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8

This should work: pragma solidity ^0.4.24; contract Test { function checkIntegerETH(uint a) public pure returns (bool) { return (a % 1 ether == 0); } } Here we are basically confirming that a has no remainder when being divided by 1018 (1 ether).


6

There are two ways this is done today: 1. Normal Accounts Generate wallet keys / addresses that your users transfer to, and you have to send gas to those addresses in order to move funds. Downsides: collecting funds requires you to send gas to these addresses which will ultimately result in dust accumulating in these storing and managing the account ...


6

I was so kind to verify the contract source for you. This is a very common problem I also experienced. (It's extremely frustrating) Compiling: Single-File-Solidity Compiler Version: 0.4.24 Contract-Code: Copy the Coin.sol file Optimization: YES !!!!!!! (most likely you were missing that) Here is the link of your verified contract: https://etherscan.io/...


5

ERC20 is an interface by definition. MetaMask has explicit support for this type of contract. It does not support contracts with arbitrary interfaces. Hope it helps.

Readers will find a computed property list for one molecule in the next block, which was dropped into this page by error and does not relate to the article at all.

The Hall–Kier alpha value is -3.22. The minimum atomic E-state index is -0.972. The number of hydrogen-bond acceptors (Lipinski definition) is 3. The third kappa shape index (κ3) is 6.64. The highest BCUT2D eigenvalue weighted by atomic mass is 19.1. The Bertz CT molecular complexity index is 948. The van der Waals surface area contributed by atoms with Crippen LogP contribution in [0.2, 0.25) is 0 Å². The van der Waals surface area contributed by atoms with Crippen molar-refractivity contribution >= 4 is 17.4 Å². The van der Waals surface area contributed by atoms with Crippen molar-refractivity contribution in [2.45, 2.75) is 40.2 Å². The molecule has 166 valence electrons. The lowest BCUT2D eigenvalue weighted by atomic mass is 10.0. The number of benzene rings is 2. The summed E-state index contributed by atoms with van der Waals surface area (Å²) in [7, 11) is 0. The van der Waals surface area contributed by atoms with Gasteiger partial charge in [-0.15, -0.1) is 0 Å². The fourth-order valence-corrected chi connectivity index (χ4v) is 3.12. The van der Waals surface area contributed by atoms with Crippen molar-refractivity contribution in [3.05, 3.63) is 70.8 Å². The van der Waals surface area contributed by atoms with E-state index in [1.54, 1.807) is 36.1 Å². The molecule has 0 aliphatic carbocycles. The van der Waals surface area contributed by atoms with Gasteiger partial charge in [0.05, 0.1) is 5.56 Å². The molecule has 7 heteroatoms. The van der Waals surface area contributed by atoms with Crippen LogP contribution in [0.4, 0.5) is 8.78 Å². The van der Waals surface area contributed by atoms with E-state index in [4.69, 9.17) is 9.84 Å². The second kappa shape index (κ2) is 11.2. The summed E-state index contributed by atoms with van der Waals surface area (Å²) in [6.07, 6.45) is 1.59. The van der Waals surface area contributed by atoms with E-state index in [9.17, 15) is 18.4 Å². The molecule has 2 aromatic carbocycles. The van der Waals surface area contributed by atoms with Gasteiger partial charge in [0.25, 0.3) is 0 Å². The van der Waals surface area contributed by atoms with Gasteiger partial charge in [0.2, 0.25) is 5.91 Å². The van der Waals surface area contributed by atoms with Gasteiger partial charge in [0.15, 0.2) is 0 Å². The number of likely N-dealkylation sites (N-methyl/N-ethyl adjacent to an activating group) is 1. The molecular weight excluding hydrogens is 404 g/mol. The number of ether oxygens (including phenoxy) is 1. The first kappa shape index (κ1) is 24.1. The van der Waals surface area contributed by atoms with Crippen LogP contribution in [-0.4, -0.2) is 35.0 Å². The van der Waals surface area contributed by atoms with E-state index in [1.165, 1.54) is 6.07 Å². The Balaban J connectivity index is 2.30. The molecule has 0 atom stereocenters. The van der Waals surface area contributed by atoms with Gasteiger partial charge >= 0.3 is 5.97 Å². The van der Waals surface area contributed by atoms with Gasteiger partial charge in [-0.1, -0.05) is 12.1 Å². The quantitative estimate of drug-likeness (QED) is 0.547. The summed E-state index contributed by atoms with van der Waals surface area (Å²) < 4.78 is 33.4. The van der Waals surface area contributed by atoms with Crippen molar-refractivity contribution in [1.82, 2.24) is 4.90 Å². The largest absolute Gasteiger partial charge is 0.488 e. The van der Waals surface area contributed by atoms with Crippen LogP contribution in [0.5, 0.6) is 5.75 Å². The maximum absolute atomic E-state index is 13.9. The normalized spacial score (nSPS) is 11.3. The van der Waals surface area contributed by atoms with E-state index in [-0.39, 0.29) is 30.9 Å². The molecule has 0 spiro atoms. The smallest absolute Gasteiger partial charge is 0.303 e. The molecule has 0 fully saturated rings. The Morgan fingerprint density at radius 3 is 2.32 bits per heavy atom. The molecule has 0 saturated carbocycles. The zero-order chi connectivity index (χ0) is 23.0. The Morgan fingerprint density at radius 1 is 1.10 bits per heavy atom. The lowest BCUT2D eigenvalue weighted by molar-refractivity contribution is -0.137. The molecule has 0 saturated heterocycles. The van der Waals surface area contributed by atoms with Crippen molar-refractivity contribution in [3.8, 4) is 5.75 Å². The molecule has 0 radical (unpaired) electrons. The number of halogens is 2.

5

ETH + ERC20 tokens sent there are burnt Effectively. Unless someone generates the private key, in which case they'll take ownership of those funds. Note that you could pick any other unused address as a burn address, it's just people seem to have used 0x0 (and various others) as Schelling points. That there should be no owner of the private key of that ...


4

From Weenus 💪 ERC20 FaucetAnnouncing the Weenus 💪 ERC20 token faucets on the Ethereum mainnet, and Ropsten, Kovan, Rinkeby and Görli testnets: Search in your Ethereum blockchain explorer for WEENUS (18 decimals), XEENUS (18 decimals), YEENUS (8 decimals) or ZEENUS (0 decimals). Send a 0 value transaction from your account to the token contract addresses ...


4

As totalSupply variable in ERC20 is an uint256 type it can hold the largest value 2^256-1 whose value is 115792089237316195423570985008687907853269984665640564039457584007913129639935


4

Try this: contract('erc20 deployed', function(accounts) { const REVERT = "VM Exception while processing transaction: revert"; it("should not transfer 1 token from address[0] to address[1]", async function() { try { await erc20Instance.transfer(accounts[1], 1); throw null; } catch (error) { ...


4

If you are using someone else's ERC20 token, then you will not be able to do this. The approve function in a standard ERC20 contract is made to use the msg.sender which, as you have noticed, will take the form of the calling address (like a contract), rather than the root address which initiated a transaction. This is actually a way to prevent from attacks ...


4

There currently is no standard defined for what you are describing as "semi-fungible". The ERC 721 standard is for truly unique assets which are therefore NFT(non fungible tokens). To implement what you want you should use a related series of contracts each with its own total supply. The 721 spec https://github.com/ethereum/EIPs/blob/master/EIPS/eip-721.md ...


4